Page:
Related to sugar candy are the new breath freshener strips, which might be the epitome of pocket or pocketbook portable. As small as a postage stamp, these plastic devices contain a stack of dissolvable strips saturated with flavor, each designed to be slipped from the holder and placed on the tongue to refresh the mouth while on the run to a date or meeting.
• Low-Water-Activity Snacks. Difficult to classify are cheese sticks—logs of cheese snacks in individual thermoform/vacuum-seal flexible packages. The consumer peels a tab of the top lidding and removes the cheese stick from the cavity.
Processed meat sticks and jerky, descended from the pemmican of Lewis and Clark’s journey of exploration, are packaged under greatly reduced oxygen content to retard rancidity and retain color. Jerky represents the largest application of oxygen scavenger in the world.
Fruit leathers, very low-water-activity chewy fruit, are packaged in a variety of formats to enable young consumers to instantly reach for a strip and chew with delight. Obviously, moisture barrier packaging is mandatory.
• Vegetables. Fresh-cut salad vegetables are transitioning from "bagged" to packaging that is engineered as both distribution protection and eating device. Carrot and/or celery sticks in one compartment and dip in another of a pocket- or lunchbox-size thermoformed plastic tray are snack fare for those who favor the allegedly "healthier" route. Kin to the dipping veggie kit are the cookie stick and cracker topping kits.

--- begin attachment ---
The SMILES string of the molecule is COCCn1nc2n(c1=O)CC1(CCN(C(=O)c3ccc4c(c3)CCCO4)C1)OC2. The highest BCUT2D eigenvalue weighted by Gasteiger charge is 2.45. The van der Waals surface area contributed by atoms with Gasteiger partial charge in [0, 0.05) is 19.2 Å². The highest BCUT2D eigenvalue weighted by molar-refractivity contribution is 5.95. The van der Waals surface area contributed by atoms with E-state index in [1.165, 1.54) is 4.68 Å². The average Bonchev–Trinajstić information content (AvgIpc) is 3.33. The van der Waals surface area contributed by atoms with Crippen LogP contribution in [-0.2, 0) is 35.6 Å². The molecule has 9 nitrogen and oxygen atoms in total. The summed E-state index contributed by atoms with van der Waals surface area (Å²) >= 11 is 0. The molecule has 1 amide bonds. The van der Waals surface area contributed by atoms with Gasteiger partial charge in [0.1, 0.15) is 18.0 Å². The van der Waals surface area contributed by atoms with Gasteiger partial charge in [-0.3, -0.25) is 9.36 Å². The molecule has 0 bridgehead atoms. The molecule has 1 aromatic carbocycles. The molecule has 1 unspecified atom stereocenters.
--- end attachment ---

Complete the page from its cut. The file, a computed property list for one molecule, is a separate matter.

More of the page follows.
Larger is the relatively recent salad bowl for one—the main thermoformed polyester base contains the cut lettuce, and a compartmented thermformed polyester insert resting atop the base contains dressings, toppings, and even meat accompaniments. Engineering an easy-peel, air-permeable flexible lidding to be heat sealed to the bowl rim has been a technical accomplishment.
Is cottage cheese in one thermoformed compartment and fruit in an adjacent compartment an example of on-the-go packaging? Perhaps because the object is to pour the fruit into the cheese, it is more representative of a rest between movements. How about yogurt in one compartment and chopped nuts in the other? Or drinkable yogurt?
Several companies have tried to marry cereal and milk to meet the long-articulated desire of many hurried consumers for breakfast on the run. My guess is that the breakfast cereal bar containing dry milk fills the need better than the mix-in-the-package/bowl, eat-and-go version.